• Enter your yearly expenses and a hypothetical amount of yearly active income. Leave “Portfolio Size” blank and calculate the portfolio size needed to cover your yearly expenses.

Note: The calculator assumes you will withdraw 4% of your portfolio each year.

Finding the Right Blend

When I first discovered the FIRE (Financial Independence, Retire Early) community, I thought the 4% rule was the only way to gain financial freedom. I had to save up 25 times my yearly expenses so that I could have a portfolio large enough to passively support all of my lifestyle expenses.

However, I’ve realized that it’s possible to cover my lifestyle expenses through a potential blend of passive and active income. Of course I’d like to build up my portfolio to a decent size, but I no longer think that I need a portfolio so large that it is my sole source of income.

In particular, I’ve found that I can earn income through blogging and stats tutoring, both of which require active work on my part, but both of which are enjoyable active income streams.

In fact, last month alone I earned nearly $2,000 in income outside of my day job. If I could earn that much each month, that would be $24,000 per year. And according to the calculator above, if I wanted to live on $40k per year, I would only need a portfolio worth $400,000 that I could withdraw 4% from each year to cover the rest of my expenses.

In addition, if I could grow my income outside of my day job to $40k per year doing stuff I enjoy, I wouldn’t even need a large portfolio to be able to quit my coporate day job.

Of course there are benefits to having a large portfolio. Namely, it provides a passive source of income, so I wouldn’t even have to think about how to earn money through active work. The drawback, though, is that it can take years and even decades to build up a portfolio that is large enough to support my lifestyle completely.

Conclusion

Should you build up a portfolio that can support 100% of your lifestyle expenses? Or should you instead built one that can cover 50% of your expenses and cover the other 50% through active income?

There is no universal correct answer.

The correct answer for you largely decides on your personality and your life situation.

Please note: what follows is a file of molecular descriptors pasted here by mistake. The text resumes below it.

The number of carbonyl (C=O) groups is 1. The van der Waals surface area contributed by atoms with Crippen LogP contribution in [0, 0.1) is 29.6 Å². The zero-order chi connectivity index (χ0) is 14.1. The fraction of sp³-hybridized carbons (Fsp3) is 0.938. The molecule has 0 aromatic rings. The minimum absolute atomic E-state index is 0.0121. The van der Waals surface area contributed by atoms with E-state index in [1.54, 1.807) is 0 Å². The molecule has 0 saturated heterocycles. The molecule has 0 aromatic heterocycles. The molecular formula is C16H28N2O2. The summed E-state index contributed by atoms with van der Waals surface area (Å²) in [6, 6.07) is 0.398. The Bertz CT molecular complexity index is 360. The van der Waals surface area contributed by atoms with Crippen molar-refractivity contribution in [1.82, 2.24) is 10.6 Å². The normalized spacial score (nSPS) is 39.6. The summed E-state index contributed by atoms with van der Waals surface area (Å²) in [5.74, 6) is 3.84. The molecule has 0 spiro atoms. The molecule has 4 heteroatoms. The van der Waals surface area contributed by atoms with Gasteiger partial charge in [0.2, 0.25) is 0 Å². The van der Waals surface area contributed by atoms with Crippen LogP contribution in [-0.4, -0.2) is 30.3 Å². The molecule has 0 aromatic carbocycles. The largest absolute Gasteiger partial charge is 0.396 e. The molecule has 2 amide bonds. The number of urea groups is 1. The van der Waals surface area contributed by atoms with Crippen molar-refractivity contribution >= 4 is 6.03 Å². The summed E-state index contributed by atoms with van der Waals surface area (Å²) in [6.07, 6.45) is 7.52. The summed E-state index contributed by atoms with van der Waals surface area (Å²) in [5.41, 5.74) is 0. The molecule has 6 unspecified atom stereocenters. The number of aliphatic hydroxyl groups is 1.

Perhaps you’re someone who wants to quit their day job as soon as possible, so you’re okay with earning most of your income actively.

Or perhaps you’re someone who wants a large enough portfolio that you don’t have to worry about earning income in any active manner.

Either way, simply recognize that the 4% rule is only one possible path you can pursue financially.


My favorite free financial tool I’ve been using since 2015 to manage my net worth is Personal Capital. Each month I use their free Investment Checkup tool and Retirement Planner to track my investments and ensure that I’m on the fast track to financial freedom.

My favorite place to find new personal finance articles to read is Collecting Wisdom, a site I created that collects the best personal finance articles floating around the web on a daily basis.

Zach

Zach is the author behind Four Pillar Freedom, a blog that teaches you how to build wealth and gain freedom in life.

Zach's favorite free financial tool he's been using since 2015 to manage his net worth is Personal Capital. Each month he uses their free Investment Checkup tool and Retirement Planner to track his investments and ensure that he's on the fast track to financial freedom.

Although the bulk of his net worth is invested in index funds, his favorite place to invest in individual stocks is M1 Finance, a site that allows you to build a custom portfolio of stocks for free.

His favorite way to save money each month on his recurring bills is by using Trim, a free financial app that negotiates lower cable, internet, and phone bills with any provider on your behalf.

His favorite micro-investing app is Acorns, a free financial app that takes just 5 minutes to set up and allows you to invest your spare change in a diversified portfolio.

His favorite place to find new personal finance articles to read is Collecting Wisdom, a site that collects the best personal finance articles floating around the web on a daily basis.

Zach

Full Disclosure: Nothing on this site should ever be considered to be advice, research or an invitation to buy or sell any securities, please see my Terms & Conditions page for a full disclaimer.